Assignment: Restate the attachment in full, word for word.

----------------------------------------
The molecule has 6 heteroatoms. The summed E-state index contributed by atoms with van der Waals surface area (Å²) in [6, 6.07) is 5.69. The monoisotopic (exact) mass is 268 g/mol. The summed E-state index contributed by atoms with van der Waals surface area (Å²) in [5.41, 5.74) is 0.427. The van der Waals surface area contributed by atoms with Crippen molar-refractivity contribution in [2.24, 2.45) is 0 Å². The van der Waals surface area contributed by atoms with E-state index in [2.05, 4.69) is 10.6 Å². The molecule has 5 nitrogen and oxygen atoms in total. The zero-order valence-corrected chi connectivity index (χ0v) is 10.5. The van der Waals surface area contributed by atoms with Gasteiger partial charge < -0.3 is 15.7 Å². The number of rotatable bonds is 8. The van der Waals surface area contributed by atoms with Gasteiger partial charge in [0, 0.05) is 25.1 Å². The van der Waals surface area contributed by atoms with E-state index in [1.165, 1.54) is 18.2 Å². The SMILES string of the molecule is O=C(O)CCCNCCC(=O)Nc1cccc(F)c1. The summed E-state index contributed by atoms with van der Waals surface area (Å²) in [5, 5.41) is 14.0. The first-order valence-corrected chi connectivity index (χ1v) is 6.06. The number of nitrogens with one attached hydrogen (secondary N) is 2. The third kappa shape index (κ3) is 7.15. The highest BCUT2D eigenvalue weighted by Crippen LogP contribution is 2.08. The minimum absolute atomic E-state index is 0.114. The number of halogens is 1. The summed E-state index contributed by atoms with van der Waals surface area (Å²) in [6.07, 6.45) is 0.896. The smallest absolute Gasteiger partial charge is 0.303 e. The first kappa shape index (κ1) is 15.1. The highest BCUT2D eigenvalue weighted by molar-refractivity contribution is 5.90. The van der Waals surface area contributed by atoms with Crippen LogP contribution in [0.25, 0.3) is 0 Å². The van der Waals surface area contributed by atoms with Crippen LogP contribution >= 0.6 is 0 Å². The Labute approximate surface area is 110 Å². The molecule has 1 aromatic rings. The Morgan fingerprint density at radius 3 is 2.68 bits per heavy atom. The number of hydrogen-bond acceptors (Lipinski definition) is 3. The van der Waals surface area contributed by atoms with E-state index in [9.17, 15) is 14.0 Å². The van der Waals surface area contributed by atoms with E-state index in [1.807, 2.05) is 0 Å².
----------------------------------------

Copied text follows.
The molecule has 6 heteroatoms. The summed E-state index contributed by atoms with van der Waals surface area (Å²) in [6, 6.07) is 5.69. The monoisotopic (exact) mass is 268 g/mol. The summed E-state index contributed by atoms with van der Waals surface area (Å²) in [5.41, 5.74) is 0.427. The van der Waals surface area contributed by atoms with Crippen molar-refractivity contribution in [2.24, 2.45) is 0 Å². The van der Waals surface area contributed by atoms with E-state index in [2.05, 4.69) is 10.6 Å². The molecule has 5 nitrogen and oxygen atoms in total. The zero-order valence-corrected chi connectivity index (χ0v) is 10.5. The van der Waals surface area contributed by atoms with Gasteiger partial charge < -0.3 is 15.7 Å². The number of rotatable bonds is 8. The van der Waals surface area contributed by atoms with Gasteiger partial charge in [0, 0.05) is 25.1 Å². The van der Waals surface area contributed by atoms with E-state index in [1.165, 1.54) is 18.2 Å². The SMILES string of the molecule is O=C(O)CCCNCCC(=O)Nc1cccc(F)c1. The summed E-state index contributed by atoms with van der Waals surface area (Å²) in [5, 5.41) is 14.0. The first-order valence-corrected chi connectivity index (χ1v) is 6.06. The number of nitrogens with one attached hydrogen (secondary N) is 2. The third kappa shape index (κ3) is 7.15. The highest BCUT2D eigenvalue weighted by Crippen LogP contribution is 2.08. The minimum absolute atomic E-state index is 0.114. The number of halogens is 1. The summed E-state index contributed by atoms with van der Waals surface area (Å²) in [6.07, 6.45) is 0.896. The smallest absolute Gasteiger partial charge is 0.303 e. The first kappa shape index (κ1) is 15.1. The highest BCUT2D eigenvalue weighted by molar-refractivity contribution is 5.90. The van der Waals surface area contributed by atoms with Crippen LogP contribution in [0.25, 0.3) is 0 Å². The van der Waals surface area contributed by atoms with Crippen LogP contribution >= 0.6 is 0 Å². The Labute approximate surface area is 110 Å². The molecule has 1 aromatic rings. The Morgan fingerprint density at radius 3 is 2.68 bits per heavy atom. The number of hydrogen-bond acceptors (Lipinski definition) is 3. The van der Waals surface area contributed by atoms with E-state index in [9.17, 15) is 14.0 Å². The van der Waals surface area contributed by atoms with E-state index in [1.807, 2.05) is 0 Å².